What surprised me in the end, was that this latest computer still had the same OS problems as the first machines: the date in the menu bar is still incorrect down below the top-level display. In addition, the Finder froze in some peculiar way and showed the application currently open, but could not open the Finder. Eventually, dialogue boxes became non-functional, and I had to “force” the machine to quit entirely. This behavior in a new machine made me exceedingly nervous.
The screen capture shows the primary date/time widget at the top of every
screen indicating the correct date in the short form, but the incorrect date
in the long form. This bug also shows up in calendar depictions of Apple's
own software. The OS error cannot be eradicated by any simple adjustment
of the System Preferences controls or restarting the computer.
Frankly, I am aghast at the decline of Apple's software and hardware quality. As I mentioned, I have been a loyal Apple customer since 1985. My company once, in decades past, was called "The Design Police" for Apple's user-interface design. I have an iPhone and an iPad... yet now I cannot support Apple's brand as I did before. This is a sad state of affairs.
I have spoken with a number of other Apple customers, and they tell me the same thing. They can no longer depend on Apple's product quality. The grinning faces of Apple's leaders of software, industrial design, and business (e.g., CEO Tim Cook) stare out at me on the covers of Fast Company, Bloomberg Business Week, and other publications, all in one week, looking like the three monkeys who hear no evil, see no evil, speak no evil, of Apple—Mr. Cook in particular seems to be grinning hysterically. Perhaps they know the truth: Apple's products may be in swift decline. Perhaps Apple will go the way of Nokia and Blackberry, despite its arrogant posturing in the media.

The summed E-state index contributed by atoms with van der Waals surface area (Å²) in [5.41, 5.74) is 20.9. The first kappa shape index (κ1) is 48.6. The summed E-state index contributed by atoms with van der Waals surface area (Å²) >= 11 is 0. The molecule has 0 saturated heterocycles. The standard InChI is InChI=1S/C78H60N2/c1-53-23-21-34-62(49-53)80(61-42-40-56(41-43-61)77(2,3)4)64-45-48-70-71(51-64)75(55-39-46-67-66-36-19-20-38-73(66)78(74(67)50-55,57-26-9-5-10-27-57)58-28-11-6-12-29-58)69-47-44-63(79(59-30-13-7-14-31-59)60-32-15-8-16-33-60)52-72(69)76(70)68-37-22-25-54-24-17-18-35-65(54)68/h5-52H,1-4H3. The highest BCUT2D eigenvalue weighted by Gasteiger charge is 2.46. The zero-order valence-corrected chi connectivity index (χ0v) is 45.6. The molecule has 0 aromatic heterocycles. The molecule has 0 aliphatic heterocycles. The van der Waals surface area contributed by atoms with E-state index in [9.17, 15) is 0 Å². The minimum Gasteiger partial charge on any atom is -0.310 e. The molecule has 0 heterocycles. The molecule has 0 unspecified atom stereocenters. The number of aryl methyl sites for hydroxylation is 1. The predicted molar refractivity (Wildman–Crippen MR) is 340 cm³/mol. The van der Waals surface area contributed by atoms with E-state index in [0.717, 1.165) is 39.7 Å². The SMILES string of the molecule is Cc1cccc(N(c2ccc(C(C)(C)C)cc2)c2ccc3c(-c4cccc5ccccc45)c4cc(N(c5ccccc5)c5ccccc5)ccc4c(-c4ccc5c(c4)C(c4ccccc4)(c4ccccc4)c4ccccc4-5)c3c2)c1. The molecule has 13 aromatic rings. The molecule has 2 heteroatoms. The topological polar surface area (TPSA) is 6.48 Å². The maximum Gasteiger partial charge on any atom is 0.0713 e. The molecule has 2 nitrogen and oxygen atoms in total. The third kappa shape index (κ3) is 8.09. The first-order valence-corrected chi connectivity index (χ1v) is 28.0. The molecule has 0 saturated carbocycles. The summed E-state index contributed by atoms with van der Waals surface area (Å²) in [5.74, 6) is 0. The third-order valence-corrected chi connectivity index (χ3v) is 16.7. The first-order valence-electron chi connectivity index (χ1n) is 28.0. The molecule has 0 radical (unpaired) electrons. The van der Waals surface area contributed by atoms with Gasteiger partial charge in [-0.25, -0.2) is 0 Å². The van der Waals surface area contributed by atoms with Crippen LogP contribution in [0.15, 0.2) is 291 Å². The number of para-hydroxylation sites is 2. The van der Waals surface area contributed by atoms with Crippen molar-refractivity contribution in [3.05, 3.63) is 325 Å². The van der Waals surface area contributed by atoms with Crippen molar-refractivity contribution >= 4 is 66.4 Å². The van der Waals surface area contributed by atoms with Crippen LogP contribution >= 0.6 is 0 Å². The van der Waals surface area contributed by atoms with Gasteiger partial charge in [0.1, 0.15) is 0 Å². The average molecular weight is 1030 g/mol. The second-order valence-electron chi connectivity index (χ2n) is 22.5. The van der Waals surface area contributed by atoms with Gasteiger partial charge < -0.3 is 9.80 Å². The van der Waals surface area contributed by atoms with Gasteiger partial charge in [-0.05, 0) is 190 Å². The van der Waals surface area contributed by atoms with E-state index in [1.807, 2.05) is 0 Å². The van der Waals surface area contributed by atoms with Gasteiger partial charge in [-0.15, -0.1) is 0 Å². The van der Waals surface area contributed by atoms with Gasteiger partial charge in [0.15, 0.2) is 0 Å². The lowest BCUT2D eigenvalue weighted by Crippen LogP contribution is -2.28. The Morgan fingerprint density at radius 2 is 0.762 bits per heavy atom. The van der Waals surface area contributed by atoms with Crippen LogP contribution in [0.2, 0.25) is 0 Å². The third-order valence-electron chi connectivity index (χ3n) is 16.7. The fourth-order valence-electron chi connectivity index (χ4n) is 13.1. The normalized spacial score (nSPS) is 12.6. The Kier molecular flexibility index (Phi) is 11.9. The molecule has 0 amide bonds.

I checked with Yelp about the Apple Stores. The reviews were mediocre. Complaints of lack of knowledge, arrogant and disrespectful people are numerous. Is this the brand Apple wants? Is this the brand that Apple deserves? Is this the brand that customers should expect?
My experience with Apple Stores has been, in general, so poor that I avoid going back whenever possible. I have to admit, sometimes I find someone who can quickly and effectively solve the situation. Alas, I have at times discovered the individuals are on loan from some other store, and I am likely not see them again, so no long-term relationship can be established.
To be fair, I want also to acknowledge a Mr. Adams in the Emeryville Apple Store and two phone reps, Ms. Cooke and Ms. Manyseng, specifically, as the three Apple people who took good care of me among the 10-15 people I had to deal with during two months of terrible frustration and much lost time. I estimate that I spent about 20-30 hours on the phone with the phone reps trying to solve the many idiosyncratic problems of restoring my Apple MacBook Pro to decent operation. Can this be economical for Apple?
There were Apple phone reps who hung up on me, who did not call back when they said they would, who gave me incorrect advice, and who made non-functional promises of a repaired Mac that would now work fine. Even Apple’s own technical reps’ software crashed during my conversations with these people. How often does this happen?
I do not consider myself unique in regard to my computer needs. I am perhaps a typical Apple customer with my own eccentric ways of doing things. Shouldn’t the Apple Empire be able to accommodate me?
What a change of Apple's brand from what I remember from decades ago. No wonder Apple took out double-page meaningless, contentless ads (in my opinion) in the New York Times, Wall Street Journal, and perhaps other newspapers, proclaiming the value of “designed in California” (not even emphasizing “in the USA”), in a seemingly paranoid, nervous reaction to the development/pricing success of Samsung from South Korea and Xiomai and others from China. No wonder Apple executives may be looking over their shoulders nervously, and grinning hysterically in the news media.
What a change. What a company. What a false mythology of Steve Jobs. What a legacy.
Posted in: on Thu, October 24, 2013 - 12:04:00